This site requires Javascript to function correctly
UKAuthority.com requires the use of cookies. Continued use of this site indicates that you accept this policy. More information.

Cookies and your privacy

In accordance with the ICO's EU e-Privacy Directive and to help protect your privacy we are making you aware of the use of cookies on this site.

We use these to aid in improving and maintaining our website. Cookies are used for functionality and to track visitor behaviour on this site, primarily for Google Analytics.

Google Inc are members of the US Safe Harbor Scheme. This scheme allows the transfer of data from within the EEA to countries that are outside of the EEA without having to enter into a specific data transfer agreement. Companies that sign up to the scheme are deemed to provide adequate protection for personal data transmitted from Europe. Google Inc's registration is at http://safeharbor.export.gov/companyinfo.aspx?id=10543.

For more information on the cookies set by Google Analytics please go to: http://code.google.com/apis/analytics/docs/concepts/gaConceptsCookies.html.

This site also makes use of other essential Anonymous cookies, and the site won't work as expected without them. If you don't accept these anonymous cookies some features of the site may be unavailable.

UKAuthority.com's full privacy statement.

UKAuthority.com

Digital public sector news, research & engagement

Tuesday 8 May 2012Author: Michael Cross

BYO device policy takes two steps towards mainstream

Two very different public sector IT schemes indicate a change of thinking about the acceptability of bring-your-own devices.

All schools in Northern Ireland are to have access to wireless services as part of a £170m million Education Network Northern Ireland contract. Meru Networks is partnering with Northgate Managed Services to provide state-of-the-art Wi-Fi connectivity to over 350,000 teachers and pupils in 1,200 schools.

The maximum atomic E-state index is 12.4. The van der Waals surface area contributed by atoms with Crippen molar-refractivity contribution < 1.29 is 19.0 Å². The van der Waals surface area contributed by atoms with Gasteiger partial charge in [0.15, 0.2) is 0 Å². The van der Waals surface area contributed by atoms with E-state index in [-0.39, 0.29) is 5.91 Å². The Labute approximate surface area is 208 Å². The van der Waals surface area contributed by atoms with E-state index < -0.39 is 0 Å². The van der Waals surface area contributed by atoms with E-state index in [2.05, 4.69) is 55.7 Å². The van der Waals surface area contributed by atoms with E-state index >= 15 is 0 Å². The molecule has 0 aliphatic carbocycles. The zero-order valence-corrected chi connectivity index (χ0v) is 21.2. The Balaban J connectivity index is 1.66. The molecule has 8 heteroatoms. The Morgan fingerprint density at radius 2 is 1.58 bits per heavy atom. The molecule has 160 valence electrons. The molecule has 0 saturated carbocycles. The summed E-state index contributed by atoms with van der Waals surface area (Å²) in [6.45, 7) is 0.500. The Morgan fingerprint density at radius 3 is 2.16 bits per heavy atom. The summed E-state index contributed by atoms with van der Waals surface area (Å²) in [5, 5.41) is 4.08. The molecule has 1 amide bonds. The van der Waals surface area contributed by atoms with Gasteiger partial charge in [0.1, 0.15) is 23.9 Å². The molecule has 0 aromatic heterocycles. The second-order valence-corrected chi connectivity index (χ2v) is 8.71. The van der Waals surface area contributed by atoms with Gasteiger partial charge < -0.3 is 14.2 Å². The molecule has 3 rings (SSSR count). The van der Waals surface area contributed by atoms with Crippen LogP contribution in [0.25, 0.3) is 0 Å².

The cloud-based network is claimed to be the first of its kind for education in Europe Teachers and students to access the network and resources securely via personal devices, such as smartphones, iPads, tablet PCs and laptops.

The network will be built around 10,000 access points located throughout school buildingslinked a central data centre. The data centre will be connected by superfast telecoms connections to the access points on the schools' premises. 

Meanwhile two NHS hospitals, Alder Hey Children's and Liverpool Women's NHS foundation trusts are trialling tablet computers in a "bring your own" scheme. The pilot, primarily based at Liverpool Women's, involves clinicians and other staff using handheld devices. Ten staff at Liverpool Women's have been using tablets that are secured by Kaseya's mobile device management software, which allows the trust to wipe the tablets if they connect to the internet after they have been reported lost or stolen.

Responses to the latest Socitm IT Trends survey found that 90% of organisations allow employees to use their own devices for business purposes, including 30% who allow the use of smartphones. Three years ago the idea was 'fiercely resisted' by the IT community, the report says.